Edgerton’s film is filled with so many nuances that we are never truly sure of who is playing who. He manipulates the very same genre conventions he’s borrowing from, and instead of presenting Gordo as the perpetrator, he makes us wonder if by assuming the “odd dude” is the villain, we’re not becoming bullies ourselves. Combining elements from Gaslight, Funny Games, Repulsion and Caché, Edgerton weaves a stylish thriller that poses complex questions about human behavior without ever taking itself too seriously. There are scares galore, countless steamy shower scenes with damsels in distress, and more asshole-y behavior from Bateman’s character than you can imagine, and yet the movie feels fresh in its delivery. Like The Hand That Rocks the Cradle if Keyser Soze had been the babysitter, The Gift playfully evokes some of the most beloved contemporary thrillers, not all of which are great films, but most of which prove to become irresistible on repeat viewings. Who knew Edgerton had this in him? 



Thoughts I Had... While Looking at "Jane Got a Gun" Images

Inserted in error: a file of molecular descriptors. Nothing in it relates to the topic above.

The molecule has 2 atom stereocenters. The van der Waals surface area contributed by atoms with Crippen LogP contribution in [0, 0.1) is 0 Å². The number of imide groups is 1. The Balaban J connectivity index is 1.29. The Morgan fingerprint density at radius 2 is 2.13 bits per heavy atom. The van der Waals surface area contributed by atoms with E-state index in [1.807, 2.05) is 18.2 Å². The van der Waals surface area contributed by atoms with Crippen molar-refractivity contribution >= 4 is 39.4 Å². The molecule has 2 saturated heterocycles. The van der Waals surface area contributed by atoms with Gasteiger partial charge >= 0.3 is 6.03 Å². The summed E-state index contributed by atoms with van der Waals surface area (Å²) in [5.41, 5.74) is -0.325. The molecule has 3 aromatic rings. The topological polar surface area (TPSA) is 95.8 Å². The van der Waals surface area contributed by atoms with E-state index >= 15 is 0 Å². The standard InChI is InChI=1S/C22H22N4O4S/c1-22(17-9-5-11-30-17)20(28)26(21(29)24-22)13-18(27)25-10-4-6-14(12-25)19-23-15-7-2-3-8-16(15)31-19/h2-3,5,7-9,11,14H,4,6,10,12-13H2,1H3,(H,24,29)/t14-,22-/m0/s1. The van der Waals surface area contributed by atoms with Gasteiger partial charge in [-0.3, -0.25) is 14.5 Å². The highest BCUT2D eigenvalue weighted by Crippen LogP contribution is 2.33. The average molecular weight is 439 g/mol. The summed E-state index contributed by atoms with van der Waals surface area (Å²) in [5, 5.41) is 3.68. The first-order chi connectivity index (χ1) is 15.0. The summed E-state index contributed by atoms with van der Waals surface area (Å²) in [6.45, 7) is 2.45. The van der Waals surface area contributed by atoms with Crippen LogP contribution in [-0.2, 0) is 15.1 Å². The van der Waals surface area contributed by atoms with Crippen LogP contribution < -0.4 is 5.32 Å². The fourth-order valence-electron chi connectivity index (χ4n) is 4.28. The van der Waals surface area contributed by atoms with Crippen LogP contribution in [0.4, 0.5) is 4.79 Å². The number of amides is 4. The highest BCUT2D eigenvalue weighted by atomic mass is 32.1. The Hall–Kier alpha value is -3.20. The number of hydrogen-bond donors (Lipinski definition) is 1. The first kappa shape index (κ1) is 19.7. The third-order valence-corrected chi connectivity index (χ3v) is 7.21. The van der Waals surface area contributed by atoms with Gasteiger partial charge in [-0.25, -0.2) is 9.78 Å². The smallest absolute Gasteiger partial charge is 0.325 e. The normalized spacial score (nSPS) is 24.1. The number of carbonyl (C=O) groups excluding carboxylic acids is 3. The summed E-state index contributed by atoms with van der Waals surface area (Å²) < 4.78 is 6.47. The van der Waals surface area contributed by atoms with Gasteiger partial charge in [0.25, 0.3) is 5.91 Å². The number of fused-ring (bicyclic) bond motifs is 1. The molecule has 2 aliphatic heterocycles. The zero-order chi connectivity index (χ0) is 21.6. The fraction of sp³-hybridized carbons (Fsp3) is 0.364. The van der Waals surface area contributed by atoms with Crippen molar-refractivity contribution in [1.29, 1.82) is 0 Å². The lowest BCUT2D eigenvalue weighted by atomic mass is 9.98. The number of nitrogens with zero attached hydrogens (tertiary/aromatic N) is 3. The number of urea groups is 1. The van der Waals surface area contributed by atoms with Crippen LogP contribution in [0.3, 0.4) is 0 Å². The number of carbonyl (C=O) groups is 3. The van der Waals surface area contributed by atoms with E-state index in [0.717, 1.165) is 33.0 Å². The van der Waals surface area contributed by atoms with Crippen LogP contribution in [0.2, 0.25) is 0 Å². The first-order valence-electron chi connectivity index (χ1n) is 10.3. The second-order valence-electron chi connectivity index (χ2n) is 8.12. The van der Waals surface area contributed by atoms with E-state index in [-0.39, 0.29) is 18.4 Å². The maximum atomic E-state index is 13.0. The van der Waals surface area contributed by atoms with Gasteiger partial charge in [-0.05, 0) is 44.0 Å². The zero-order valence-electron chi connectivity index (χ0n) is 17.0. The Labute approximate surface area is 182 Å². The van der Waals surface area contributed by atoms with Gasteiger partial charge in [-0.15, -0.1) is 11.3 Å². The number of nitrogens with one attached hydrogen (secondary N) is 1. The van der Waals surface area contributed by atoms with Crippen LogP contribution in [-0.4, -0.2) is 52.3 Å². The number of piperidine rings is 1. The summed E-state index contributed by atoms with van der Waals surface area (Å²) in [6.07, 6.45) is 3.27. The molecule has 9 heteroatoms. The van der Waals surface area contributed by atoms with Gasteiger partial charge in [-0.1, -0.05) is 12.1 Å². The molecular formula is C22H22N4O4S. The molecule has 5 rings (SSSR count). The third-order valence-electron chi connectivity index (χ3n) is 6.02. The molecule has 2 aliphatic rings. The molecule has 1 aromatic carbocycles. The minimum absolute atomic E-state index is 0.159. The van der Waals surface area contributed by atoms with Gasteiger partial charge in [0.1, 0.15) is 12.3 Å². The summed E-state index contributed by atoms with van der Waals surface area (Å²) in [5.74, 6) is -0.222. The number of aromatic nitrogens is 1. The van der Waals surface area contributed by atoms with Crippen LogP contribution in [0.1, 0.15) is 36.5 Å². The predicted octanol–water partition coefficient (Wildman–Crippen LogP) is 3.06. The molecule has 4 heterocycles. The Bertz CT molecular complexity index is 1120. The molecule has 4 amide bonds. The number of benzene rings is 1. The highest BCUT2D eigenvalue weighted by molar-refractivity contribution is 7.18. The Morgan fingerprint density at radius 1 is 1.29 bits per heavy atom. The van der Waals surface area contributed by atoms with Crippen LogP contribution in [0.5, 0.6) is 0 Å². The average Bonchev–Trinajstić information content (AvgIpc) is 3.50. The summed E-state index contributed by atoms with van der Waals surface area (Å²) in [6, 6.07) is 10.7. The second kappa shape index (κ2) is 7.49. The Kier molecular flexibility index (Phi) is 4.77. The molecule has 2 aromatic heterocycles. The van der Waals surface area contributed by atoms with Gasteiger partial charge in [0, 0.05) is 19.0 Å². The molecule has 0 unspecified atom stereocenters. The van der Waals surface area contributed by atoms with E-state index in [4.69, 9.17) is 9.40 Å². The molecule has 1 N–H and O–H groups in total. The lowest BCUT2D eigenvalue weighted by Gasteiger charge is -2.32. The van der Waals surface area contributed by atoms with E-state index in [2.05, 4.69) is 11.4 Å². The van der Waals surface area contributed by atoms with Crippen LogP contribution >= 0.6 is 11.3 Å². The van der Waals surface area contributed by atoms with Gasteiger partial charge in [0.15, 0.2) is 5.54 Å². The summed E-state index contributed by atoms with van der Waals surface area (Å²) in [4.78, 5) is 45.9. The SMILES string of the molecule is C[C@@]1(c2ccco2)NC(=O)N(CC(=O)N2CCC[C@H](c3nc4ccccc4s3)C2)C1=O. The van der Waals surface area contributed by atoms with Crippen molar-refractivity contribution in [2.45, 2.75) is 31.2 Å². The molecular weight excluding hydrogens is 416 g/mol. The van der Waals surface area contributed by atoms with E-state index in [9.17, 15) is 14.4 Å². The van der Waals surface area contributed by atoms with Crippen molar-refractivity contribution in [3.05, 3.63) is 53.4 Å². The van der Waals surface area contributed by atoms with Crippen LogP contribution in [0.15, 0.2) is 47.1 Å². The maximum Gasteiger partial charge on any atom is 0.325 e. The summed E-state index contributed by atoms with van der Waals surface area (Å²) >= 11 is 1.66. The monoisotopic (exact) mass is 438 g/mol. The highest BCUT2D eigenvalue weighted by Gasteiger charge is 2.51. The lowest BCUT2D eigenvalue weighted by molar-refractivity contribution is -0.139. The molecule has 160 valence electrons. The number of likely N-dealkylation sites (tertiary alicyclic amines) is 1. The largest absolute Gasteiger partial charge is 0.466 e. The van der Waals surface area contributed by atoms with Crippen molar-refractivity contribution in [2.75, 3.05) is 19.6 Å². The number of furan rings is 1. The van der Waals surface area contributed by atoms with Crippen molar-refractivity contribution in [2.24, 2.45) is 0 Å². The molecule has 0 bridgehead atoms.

You know how this goes. New images from the troubled production of Jane Got a Gun starring Natalie Portman. Thoughts as they occur to me. No editing.

Bad Girls (1994)
The Quick and the Dead (1995)
The Ballad of Little Jo (1993)
• Why did I instantly doubt that Natalie Portman knew how to use that thing when this is The Professional (1994) we're talking about. She was deadly as early as 14!
• We've travelled back in time. And not because it's a period piece. Apologies. But it's a fact: western girls with guns was a thing briefly in the mid 90s
• Those look like big girl gloves for such a petit thing.
• OMG someone should remake Bad Girls but with less earnestness and more of a sense of humor 

• This is a weird still to release. They both look tremendously bored. Free advice: Do not suggest boredom when trying to sell a movie.
• I also had to lighten this up and increase the saturation so you could even make out who they are... so I'm not sure what's going on the stills department (Mandy Walker - who shot Australia - is behind the camera)
• Ewan McGregor is in this so I personally feel ripped off that he's not in the stills 
• I can't remember who was supposed to be in this but they've had trouble with shifting stars and replacing directors. 

• I don't know who this is but I'm going to pretend that it's Joel Edgerton
• Bet you Joel would rather redo this scene without a stunt double than relive those Exodus reviews